Several alert chumps last week sent me the article on Huffington Post about “The New I Do: Reshaping Marriage for Skeptics, Realists, and Rebels” by therapist Susan Pease Gadoua and journalist Vicki Larson.
I guess the Huffington Post must be a skeptic about these new marriages because they put the article on their Divorce page.
Shockingly, by contrast, the HuffPo Wedding page is full of retrograde stories about commitment, like “Daughter Holds Beautiful Hospital Wedding So Her Dying Mom Can Be There,” or “7 Ways I Knew My Husband Was the One.” Bah! These unsophisticated people and the way they cherish each other.
I’ve put Vicki Larson through the patented Universal Bullshit Translator several times before, most notably for arguing you should be friends with your ex-cheater and that forgiveness is “essential.” IMO, this is New I Do is just a new shift on victim-blaming — oh hey, you shouldn’t expect monogamy. None of the cool kids (aka “realists” and “rebels”) are doing that.
Look, if you want to swing openly — fine. If having a colorful flotilla of sexual partners is what rocks your world, I’m unclear on why you want to be married (the tax break? the dress?) If “consensual non-monogamy” works for you, consent is the important thing. Everyone is on board. No harm, no foul.
So if I’m cool about your penchant for open marriage, why on earth don’t those “rebels” and “realists” respect MY sexual choice of monogamy? Why the monogamy bashing? Moreover, why go to pains to excuse affairs?
Even though people today are growing up in more diverse families than ever before and are much more open to and accepting of broader views of gender and sexuality than generations past, society still tends to view non-monogamous relationships negatively. Just look at the language that’s used to talk about it. Those who engage in it are either promiscuous, putting themselves and others at risk of sexually transmitted diseases, or cheaters, with a breakup being the expected outcome once an affair is discovered. It’s all about diseases, betrayal, secrecy, and deception.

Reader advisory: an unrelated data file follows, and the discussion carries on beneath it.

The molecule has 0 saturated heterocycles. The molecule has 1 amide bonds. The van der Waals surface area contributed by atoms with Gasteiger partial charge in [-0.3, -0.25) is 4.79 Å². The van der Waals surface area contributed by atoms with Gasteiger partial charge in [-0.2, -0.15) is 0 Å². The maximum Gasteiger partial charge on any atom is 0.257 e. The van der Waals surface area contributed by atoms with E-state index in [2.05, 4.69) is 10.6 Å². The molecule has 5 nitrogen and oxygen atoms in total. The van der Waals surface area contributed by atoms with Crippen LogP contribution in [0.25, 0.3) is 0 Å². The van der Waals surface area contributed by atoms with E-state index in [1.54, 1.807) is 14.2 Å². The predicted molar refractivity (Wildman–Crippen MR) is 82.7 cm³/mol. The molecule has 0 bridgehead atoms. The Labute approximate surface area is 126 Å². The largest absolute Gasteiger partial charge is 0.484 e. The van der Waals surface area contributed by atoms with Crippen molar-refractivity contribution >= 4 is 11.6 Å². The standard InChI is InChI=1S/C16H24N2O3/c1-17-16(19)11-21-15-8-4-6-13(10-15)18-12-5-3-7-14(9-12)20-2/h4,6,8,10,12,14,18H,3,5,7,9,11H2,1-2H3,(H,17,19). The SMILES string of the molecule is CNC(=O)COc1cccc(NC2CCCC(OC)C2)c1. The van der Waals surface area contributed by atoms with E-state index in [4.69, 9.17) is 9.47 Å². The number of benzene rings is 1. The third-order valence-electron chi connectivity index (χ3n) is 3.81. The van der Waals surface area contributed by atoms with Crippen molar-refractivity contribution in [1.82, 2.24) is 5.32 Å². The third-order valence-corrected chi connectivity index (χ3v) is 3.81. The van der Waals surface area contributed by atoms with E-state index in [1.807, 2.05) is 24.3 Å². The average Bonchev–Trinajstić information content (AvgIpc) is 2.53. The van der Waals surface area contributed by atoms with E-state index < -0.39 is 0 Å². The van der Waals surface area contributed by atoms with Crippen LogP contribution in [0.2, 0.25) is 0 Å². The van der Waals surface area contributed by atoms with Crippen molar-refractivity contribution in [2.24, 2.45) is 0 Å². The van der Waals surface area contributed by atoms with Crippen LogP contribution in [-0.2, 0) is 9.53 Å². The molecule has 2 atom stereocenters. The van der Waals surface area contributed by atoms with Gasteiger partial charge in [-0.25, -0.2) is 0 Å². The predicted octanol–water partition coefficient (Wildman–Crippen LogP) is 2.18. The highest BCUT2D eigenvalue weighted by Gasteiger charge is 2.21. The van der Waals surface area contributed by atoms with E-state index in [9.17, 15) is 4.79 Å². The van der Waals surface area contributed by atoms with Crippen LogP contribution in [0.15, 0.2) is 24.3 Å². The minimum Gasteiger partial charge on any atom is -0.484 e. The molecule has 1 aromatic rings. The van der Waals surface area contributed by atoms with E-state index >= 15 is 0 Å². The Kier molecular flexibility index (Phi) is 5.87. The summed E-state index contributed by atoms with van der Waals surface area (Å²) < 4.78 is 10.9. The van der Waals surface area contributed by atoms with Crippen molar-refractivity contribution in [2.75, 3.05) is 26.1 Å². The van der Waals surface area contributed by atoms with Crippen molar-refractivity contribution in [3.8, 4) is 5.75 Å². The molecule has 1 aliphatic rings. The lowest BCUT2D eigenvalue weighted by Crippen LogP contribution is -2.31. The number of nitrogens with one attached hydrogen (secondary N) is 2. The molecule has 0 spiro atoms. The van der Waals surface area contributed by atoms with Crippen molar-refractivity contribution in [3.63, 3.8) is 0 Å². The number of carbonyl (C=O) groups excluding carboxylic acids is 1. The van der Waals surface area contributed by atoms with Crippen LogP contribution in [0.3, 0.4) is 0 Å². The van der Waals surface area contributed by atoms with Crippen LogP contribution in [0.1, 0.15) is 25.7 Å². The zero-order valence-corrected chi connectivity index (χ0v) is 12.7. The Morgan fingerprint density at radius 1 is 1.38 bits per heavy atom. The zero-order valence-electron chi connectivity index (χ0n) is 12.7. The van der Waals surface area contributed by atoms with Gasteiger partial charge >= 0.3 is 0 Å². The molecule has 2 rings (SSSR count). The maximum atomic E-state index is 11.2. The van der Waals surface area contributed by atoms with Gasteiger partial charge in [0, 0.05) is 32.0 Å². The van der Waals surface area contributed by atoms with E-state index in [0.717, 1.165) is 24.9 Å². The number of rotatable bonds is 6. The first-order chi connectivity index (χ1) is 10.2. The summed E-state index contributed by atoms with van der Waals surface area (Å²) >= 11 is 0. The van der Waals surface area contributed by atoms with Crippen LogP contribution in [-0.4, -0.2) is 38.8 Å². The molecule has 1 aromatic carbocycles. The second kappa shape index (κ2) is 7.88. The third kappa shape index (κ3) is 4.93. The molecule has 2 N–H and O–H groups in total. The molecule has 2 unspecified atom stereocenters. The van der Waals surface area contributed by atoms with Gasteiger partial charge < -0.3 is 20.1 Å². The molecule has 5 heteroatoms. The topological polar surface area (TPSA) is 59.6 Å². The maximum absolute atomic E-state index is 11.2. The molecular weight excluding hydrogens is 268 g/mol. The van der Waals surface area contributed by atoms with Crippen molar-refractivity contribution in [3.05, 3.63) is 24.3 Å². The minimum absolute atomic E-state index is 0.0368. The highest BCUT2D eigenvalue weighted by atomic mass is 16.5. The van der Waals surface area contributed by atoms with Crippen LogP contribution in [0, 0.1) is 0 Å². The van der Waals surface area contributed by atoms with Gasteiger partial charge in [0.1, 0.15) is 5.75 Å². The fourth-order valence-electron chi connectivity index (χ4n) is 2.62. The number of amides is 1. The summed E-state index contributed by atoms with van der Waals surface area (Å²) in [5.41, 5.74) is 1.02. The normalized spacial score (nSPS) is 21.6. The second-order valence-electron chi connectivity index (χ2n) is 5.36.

We use the language of cheating for CHEATERS, not CONSENSUAL non-monogamous relationships. Cheating is, yes, negative. Cheating IS about diseases, betrayal, secrecy, and deception. DUH. There’s no “deception” if you AGREE to it. Why the muddleheaded word salad talk, Vicki?
I hate to break it to you smug rebels, but swingers are just as vulnerable as chumps when it comes to cheating. As Larson points out in the article, polyamory has rules!
But like many others in open relationships, they had rules–the sex was always safe, there were no sleepovers, and every arrangement was to be agreed to beforehand.
All it takes to be a cheater is to break the rules when someone trusts you to abide in them. Who breaks rules? Oh, you know, rebels and shit. Good luck with that.
Breaking agreed upon rules is about having shitty character, NOT monogamy.
Still, they believe there was something incredibly brave and empowering about their decision; a “badge of courage,” is how Kira describes it.
Really? Gee, here I thought they gave courage awards for fighting Ebola in west Africa, or hiding Jews in your basement from Nazis, or some other self-sacrificing act. Kira deserves a badge of courage for fucking a coworker?